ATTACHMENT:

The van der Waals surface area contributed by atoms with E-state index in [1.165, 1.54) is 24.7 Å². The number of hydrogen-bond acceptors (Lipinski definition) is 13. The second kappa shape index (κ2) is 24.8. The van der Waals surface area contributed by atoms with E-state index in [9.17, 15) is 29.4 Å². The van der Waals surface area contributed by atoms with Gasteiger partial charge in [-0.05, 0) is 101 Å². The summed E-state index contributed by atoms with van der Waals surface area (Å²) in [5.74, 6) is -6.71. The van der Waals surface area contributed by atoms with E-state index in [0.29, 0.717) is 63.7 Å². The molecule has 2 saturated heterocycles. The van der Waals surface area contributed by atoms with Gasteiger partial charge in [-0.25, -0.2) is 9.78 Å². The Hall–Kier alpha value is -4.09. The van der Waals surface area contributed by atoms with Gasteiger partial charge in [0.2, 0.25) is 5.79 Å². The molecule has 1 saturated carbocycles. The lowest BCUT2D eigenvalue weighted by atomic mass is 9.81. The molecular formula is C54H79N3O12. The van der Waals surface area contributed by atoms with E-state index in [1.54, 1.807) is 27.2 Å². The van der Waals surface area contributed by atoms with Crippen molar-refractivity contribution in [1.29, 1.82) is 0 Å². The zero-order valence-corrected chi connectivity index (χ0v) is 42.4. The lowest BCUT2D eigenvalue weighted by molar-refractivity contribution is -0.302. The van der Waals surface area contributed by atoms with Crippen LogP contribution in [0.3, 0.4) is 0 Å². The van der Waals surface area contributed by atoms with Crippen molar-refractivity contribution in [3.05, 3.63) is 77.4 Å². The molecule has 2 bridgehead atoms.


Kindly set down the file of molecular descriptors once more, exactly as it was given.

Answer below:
The van der Waals surface area contributed by atoms with E-state index in [1.165, 1.54) is 24.7 Å². The number of hydrogen-bond acceptors (Lipinski definition) is 13. The second kappa shape index (κ2) is 24.8. The van der Waals surface area contributed by atoms with E-state index in [9.17, 15) is 29.4 Å². The van der Waals surface area contributed by atoms with Gasteiger partial charge in [-0.05, 0) is 101 Å². The summed E-state index contributed by atoms with van der Waals surface area (Å²) in [5.74, 6) is -6.71. The van der Waals surface area contributed by atoms with E-state index in [0.29, 0.717) is 63.7 Å². The molecule has 2 saturated heterocycles. The van der Waals surface area contributed by atoms with Gasteiger partial charge in [-0.25, -0.2) is 9.78 Å². The Hall–Kier alpha value is -4.09. The van der Waals surface area contributed by atoms with Gasteiger partial charge in [0.2, 0.25) is 5.79 Å². The molecule has 1 saturated carbocycles. The lowest BCUT2D eigenvalue weighted by atomic mass is 9.81. The molecular formula is C54H79N3O12. The van der Waals surface area contributed by atoms with E-state index in [1.54, 1.807) is 27.2 Å². The van der Waals surface area contributed by atoms with Crippen molar-refractivity contribution in [1.29, 1.82) is 0 Å². The zero-order valence-corrected chi connectivity index (χ0v) is 42.4. The lowest BCUT2D eigenvalue weighted by molar-refractivity contribution is -0.302. The van der Waals surface area contributed by atoms with Crippen LogP contribution in [0.3, 0.4) is 0 Å². The van der Waals surface area contributed by atoms with Crippen molar-refractivity contribution in [3.05, 3.63) is 77.4 Å². The molecule has 2 bridgehead atoms.